Real-world usage patterns of Teva’s Digihaler digital health platform showed that digital inhaler platforms could provide “clinically meaningful information on inhaler usage quality,” as per data presented at the American Academy of Allergy, Asthma and Immunology (AAAAI) 2023 Annual Meeting (abstract no. 037)
Platforms enable researchers and practitioners to see what and when inhalers have been used and whether they have been used correctly. “Any platform that allows us to see patterns of inhaler use has a huge potential to inform treatment decision-making by health professionals and patients,” Chan says.
Poor inhaler use can stem from either missing doses, poor inhaler technique, or a combination of both. “Many patients do not use their inhalers correctly and are unaware they are not using the correct technique,” confirms Mosnaim. By providing feedback on inhalation quality, patients can get immediate information on inhaler technique and make adjustments until they see the desired outcome. Clinicians can determine whether the patient needs further education, a change in dose, or medication to optimise their asthma control.
The devices’ digital capabilities enable patients to incorporate these solutions into their everyday lives. “Patients benefit from having better medication taking and, therefore, better health outcomes,” says Chan.
Lack of investment stalls progress
However, funding is a significant challenge to growth in the digital inhaler space, Chan shares. While research has shown that digital inhalers can benefit patients, Chan says getting funding for research and patient use has yet to follow. “The fact that it is a technological device, however, has limited governments in taking the step to fund these and make them available and accessible for everyone,” Chan adds.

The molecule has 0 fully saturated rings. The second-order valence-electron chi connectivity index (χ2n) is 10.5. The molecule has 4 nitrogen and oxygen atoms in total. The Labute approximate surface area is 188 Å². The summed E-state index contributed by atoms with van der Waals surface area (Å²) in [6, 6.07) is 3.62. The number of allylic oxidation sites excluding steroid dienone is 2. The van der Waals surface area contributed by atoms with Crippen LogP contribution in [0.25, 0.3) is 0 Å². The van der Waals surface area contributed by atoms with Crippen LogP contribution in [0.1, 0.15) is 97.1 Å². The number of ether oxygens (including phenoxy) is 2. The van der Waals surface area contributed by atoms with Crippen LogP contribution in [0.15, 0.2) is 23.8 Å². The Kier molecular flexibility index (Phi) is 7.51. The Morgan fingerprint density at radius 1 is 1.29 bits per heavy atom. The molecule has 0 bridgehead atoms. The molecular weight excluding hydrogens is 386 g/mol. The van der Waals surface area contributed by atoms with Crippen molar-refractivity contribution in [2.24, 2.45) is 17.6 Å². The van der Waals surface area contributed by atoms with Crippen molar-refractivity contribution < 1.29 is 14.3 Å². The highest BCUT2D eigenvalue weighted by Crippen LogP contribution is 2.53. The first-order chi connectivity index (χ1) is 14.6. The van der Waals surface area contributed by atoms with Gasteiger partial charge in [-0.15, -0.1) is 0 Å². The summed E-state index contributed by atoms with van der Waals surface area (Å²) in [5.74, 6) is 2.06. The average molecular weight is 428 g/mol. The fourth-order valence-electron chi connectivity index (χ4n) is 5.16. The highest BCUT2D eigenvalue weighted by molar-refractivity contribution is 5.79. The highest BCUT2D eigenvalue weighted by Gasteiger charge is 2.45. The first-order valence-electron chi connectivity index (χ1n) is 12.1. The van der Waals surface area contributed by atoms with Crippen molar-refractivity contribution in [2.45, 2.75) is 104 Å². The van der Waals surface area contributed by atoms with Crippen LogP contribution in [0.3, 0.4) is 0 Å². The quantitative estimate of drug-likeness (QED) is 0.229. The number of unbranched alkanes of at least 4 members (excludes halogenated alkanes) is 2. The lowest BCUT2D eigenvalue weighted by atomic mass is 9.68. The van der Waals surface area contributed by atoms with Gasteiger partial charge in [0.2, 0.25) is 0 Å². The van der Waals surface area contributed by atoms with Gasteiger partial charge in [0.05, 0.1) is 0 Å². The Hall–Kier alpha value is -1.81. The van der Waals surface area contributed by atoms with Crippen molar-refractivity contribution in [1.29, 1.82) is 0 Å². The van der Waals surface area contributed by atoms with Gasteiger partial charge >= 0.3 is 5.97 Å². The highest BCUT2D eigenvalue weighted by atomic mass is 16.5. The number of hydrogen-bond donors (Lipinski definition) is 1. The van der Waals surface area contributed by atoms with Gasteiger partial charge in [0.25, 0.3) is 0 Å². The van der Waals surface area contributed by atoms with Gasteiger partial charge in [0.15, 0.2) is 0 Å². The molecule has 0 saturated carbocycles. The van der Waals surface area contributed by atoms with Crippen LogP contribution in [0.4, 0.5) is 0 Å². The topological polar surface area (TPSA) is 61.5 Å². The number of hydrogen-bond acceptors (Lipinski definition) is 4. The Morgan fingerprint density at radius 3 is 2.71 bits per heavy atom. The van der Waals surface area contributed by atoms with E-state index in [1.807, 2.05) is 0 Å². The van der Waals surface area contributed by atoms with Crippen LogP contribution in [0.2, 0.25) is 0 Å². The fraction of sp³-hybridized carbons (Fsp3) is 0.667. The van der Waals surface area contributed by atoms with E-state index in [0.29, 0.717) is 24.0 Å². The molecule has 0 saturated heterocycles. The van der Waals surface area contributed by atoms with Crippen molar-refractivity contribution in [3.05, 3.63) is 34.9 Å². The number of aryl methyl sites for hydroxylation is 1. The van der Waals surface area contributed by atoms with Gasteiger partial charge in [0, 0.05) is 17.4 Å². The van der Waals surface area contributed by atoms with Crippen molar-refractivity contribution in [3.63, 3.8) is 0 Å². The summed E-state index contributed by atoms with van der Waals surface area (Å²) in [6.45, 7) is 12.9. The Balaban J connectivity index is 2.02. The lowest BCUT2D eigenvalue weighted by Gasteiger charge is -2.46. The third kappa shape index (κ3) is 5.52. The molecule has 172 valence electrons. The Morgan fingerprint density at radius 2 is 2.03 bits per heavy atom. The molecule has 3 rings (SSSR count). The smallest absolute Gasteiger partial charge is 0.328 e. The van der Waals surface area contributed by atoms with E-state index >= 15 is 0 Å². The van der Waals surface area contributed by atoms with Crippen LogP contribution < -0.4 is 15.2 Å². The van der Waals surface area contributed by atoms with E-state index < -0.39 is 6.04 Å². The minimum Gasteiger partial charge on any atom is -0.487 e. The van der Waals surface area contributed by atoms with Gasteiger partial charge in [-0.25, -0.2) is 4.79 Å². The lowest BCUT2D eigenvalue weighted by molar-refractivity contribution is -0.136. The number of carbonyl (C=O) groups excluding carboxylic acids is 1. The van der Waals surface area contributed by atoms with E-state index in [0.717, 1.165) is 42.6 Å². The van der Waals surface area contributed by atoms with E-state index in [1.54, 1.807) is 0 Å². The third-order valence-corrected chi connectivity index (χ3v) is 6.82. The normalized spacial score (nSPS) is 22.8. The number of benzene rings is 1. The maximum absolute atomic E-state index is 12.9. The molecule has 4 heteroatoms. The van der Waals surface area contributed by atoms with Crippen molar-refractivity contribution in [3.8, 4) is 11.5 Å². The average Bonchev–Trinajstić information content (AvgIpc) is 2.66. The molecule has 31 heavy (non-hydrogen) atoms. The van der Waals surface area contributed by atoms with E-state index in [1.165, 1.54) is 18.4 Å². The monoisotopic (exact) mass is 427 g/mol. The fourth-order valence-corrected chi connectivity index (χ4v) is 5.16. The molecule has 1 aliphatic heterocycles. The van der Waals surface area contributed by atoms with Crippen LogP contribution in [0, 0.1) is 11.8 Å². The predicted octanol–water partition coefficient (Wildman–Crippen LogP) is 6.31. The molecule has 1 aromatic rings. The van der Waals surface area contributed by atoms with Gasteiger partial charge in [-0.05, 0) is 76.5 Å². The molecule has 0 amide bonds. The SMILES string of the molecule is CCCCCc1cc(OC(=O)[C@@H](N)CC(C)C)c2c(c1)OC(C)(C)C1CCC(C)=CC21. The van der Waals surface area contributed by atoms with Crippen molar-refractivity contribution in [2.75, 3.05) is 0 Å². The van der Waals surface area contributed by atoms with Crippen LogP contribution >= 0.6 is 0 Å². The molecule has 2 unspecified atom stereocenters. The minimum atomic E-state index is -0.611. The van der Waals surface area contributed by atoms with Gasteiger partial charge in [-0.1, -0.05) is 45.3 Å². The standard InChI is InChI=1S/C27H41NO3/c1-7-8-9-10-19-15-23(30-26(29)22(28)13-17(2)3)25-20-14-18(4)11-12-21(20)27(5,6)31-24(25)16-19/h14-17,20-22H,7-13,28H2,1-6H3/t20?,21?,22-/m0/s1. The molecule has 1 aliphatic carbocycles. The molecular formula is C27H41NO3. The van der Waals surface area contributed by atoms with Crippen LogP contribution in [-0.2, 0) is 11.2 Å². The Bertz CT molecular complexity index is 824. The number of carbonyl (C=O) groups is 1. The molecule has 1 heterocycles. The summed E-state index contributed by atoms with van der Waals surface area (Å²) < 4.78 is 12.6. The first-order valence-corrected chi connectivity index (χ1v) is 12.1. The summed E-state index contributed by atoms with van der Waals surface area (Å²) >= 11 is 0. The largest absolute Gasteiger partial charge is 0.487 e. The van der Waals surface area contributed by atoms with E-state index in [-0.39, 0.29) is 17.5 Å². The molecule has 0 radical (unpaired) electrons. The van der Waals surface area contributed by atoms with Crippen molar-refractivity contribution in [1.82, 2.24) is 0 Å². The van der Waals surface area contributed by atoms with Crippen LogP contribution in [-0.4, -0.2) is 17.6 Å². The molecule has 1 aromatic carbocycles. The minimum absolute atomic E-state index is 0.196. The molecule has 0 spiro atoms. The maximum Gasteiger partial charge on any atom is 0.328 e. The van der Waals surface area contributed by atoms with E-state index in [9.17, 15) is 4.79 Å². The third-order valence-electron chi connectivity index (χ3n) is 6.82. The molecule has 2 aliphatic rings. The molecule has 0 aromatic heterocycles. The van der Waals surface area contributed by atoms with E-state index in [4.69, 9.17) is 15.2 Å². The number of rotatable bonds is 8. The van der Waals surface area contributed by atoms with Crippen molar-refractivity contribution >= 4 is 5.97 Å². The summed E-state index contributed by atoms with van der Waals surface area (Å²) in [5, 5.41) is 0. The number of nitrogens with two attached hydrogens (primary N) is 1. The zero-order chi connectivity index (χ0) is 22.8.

Today’s digital inhaler space requires “consistent engagement over an extended timeframe,” says Francis White, global vice president of business development at Adherium, along with “showing commitment while continuing to prove the patient benefits, cost reductions, and reduction of staff burden.”
A lack of awareness, difficulty in changing established patient pathways, overstretched healthcare workers with little time to reflect on improvements, and general inertia and fear of change present in healthcare systems are also leading challenges impacting the digital inhaler space, White shares.
“To overcome their growth limitations, digital inhaler companies should band together and advocate for governments to fund these devices, particularly for people with poor asthma control due to poor adherence,” Chan asserts.
Change asthma care for the better
Despite obstacles, progress is happening. “Patients and clinicians are finding ways to access better and incorporate digital inhalers for the treatment of patients with asthma because they are seeing improvement in patient outcomes,” Mosnaim says.
“We will look back to today and wonder how patients manage their disease, put up with taking time off work for scheduled clinic visits, and the toxic effect of preventable exacerbations,” says White.
Digital inhaler platforms have the potential to allow remote care delivery and informed treatment decision-making. Devices can also improve patient-provider communication and patient self-management by providing more detailed insights into their medication-taking and how it relates to their asthma control.
“There is also huge potential to use these data to inform future drug development and clinical trials of new asthma medication,” adds Chan. “The patient of the future will be fully empowered, with data-driven solutions, to have well-controlled respiratory conditions that fade into the background rather than take over their lives,” says White.